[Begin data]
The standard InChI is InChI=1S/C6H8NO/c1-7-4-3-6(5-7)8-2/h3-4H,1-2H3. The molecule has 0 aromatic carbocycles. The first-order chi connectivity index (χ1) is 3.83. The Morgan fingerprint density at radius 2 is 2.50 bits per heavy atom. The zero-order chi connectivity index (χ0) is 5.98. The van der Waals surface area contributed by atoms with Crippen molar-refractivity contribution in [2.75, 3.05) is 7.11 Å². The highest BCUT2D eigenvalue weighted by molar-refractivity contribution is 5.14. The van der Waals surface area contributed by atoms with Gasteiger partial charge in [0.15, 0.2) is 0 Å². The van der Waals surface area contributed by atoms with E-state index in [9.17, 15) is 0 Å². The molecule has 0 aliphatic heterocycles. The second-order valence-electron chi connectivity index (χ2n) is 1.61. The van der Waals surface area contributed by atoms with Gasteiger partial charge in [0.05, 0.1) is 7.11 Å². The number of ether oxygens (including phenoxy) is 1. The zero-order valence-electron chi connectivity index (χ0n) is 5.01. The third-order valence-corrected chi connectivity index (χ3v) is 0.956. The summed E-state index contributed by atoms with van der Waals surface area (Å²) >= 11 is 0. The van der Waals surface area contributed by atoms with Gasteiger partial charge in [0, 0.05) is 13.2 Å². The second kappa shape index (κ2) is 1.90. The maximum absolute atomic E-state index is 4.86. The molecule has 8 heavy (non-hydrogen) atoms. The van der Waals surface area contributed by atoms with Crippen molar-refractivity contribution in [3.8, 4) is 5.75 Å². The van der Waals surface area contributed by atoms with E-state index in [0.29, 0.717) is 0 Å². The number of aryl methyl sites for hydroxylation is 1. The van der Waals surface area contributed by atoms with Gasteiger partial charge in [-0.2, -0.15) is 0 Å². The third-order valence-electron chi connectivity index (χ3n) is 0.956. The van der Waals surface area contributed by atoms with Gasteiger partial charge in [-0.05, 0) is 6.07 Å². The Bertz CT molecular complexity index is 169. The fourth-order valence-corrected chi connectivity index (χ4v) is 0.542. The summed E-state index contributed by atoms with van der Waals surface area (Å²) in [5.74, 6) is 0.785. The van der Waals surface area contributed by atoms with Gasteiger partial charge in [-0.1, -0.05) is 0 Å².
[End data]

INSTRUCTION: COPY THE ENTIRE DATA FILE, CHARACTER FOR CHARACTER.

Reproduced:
The standard InChI is InChI=1S/C6H8NO/c1-7-4-3-6(5-7)8-2/h3-4H,1-2H3. The molecule has 0 aromatic carbocycles. The first-order chi connectivity index (χ1) is 3.83. The Morgan fingerprint density at radius 2 is 2.50 bits per heavy atom. The zero-order chi connectivity index (χ0) is 5.98. The van der Waals surface area contributed by atoms with Crippen molar-refractivity contribution in [2.75, 3.05) is 7.11 Å². The highest BCUT2D eigenvalue weighted by molar-refractivity contribution is 5.14. The van der Waals surface area contributed by atoms with Gasteiger partial charge in [0.15, 0.2) is 0 Å². The van der Waals surface area contributed by atoms with E-state index in [9.17, 15) is 0 Å². The molecule has 0 aliphatic heterocycles. The second-order valence-electron chi connectivity index (χ2n) is 1.61. The van der Waals surface area contributed by atoms with Gasteiger partial charge in [0.05, 0.1) is 7.11 Å². The number of ether oxygens (including phenoxy) is 1. The zero-order valence-electron chi connectivity index (χ0n) is 5.01. The third-order valence-corrected chi connectivity index (χ3v) is 0.956. The summed E-state index contributed by atoms with van der Waals surface area (Å²) >= 11 is 0. The van der Waals surface area contributed by atoms with Gasteiger partial charge in [0, 0.05) is 13.2 Å². The second kappa shape index (κ2) is 1.90. The maximum absolute atomic E-state index is 4.86. The molecule has 8 heavy (non-hydrogen) atoms. The van der Waals surface area contributed by atoms with Crippen molar-refractivity contribution in [3.8, 4) is 5.75 Å². The van der Waals surface area contributed by atoms with E-state index in [0.29, 0.717) is 0 Å². The number of aryl methyl sites for hydroxylation is 1. The van der Waals surface area contributed by atoms with Gasteiger partial charge in [-0.2, -0.15) is 0 Å². The third-order valence-electron chi connectivity index (χ3n) is 0.956. The van der Waals surface area contributed by atoms with Gasteiger partial charge in [-0.05, 0) is 6.07 Å². The Bertz CT molecular complexity index is 169. The fourth-order valence-corrected chi connectivity index (χ4v) is 0.542. The summed E-state index contributed by atoms with van der Waals surface area (Å²) in [5.74, 6) is 0.785. The van der Waals surface area contributed by atoms with Gasteiger partial charge in [-0.1, -0.05) is 0 Å².